Last year Michael Zimmerman, a student at Fordham University School of Law, decided to start a program to bring independently-grown food to his school, in midtown Manhattan.
Called Farm to Fordham, it was one of those projects that seemed perfect for admissions and public relations purposes. Farm-grown food in the city! Students, faculty, and staff paid about $150 a semester to get fruits and vegetables from a farm in central New York.
Sheila Foster, associate dean for academic affairs, said earlier this month that “The program really piggybacks on a larger movement, urban farming and local food, and it does it in the context where we have a service mission,” she said. “It’s been great.
Farm to Fordham, was officially shuttered last week — the culmination of a convoluted process that began in April, when security personnel refused to open the gate for a vegetable delivery.
Months earlier, the university had told Mr. Zimmerman that to maintain the program, he would need to secure a one-day catering permit each time the farm made a delivery. But the program was not a catering service; it was a community-supported agriculture network. And neither the State Department of Agriculture and Markets nor the city’s health department issues or requires permits for such networks.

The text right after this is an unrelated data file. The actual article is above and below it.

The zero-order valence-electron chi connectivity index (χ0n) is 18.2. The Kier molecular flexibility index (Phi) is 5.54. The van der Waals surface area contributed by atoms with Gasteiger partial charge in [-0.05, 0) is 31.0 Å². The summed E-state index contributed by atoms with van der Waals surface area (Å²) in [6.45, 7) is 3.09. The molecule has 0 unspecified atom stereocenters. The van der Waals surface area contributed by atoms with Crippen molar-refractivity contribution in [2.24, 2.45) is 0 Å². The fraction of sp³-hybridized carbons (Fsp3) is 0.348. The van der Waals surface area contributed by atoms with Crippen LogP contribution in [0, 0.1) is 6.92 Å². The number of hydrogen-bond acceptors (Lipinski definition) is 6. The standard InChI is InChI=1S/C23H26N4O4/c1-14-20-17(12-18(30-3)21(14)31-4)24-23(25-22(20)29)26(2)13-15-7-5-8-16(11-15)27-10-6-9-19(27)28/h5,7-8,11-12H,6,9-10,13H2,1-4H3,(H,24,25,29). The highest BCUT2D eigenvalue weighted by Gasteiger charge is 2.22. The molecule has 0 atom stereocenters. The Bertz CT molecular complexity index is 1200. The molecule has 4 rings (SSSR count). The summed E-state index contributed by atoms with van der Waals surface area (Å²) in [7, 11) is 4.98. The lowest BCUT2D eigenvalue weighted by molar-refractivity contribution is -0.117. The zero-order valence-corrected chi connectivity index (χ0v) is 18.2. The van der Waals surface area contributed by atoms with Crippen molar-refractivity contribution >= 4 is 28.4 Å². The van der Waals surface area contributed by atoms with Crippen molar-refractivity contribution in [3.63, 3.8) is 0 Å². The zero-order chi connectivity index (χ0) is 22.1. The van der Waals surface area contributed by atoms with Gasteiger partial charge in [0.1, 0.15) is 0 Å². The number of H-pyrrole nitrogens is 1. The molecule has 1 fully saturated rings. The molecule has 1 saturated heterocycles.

According to Bob Howe, Fordham’s director of communications, the decision….”incorporated a host of other factors: the specter of infestation, concerns about honoring the university’s food service contracts, and the program’s potential interference with construction at the law school.”
Why, exactly, the food would impinge on these things is somewhat unclear.
In its email to Zimmerman, the university’s legal counsel maintained that Fordham would no longer allow the initiative to take place in part because, “Fordham cannot be placed in a position to break the law.” Zimmerman was, however, breaking no laws. [Image via]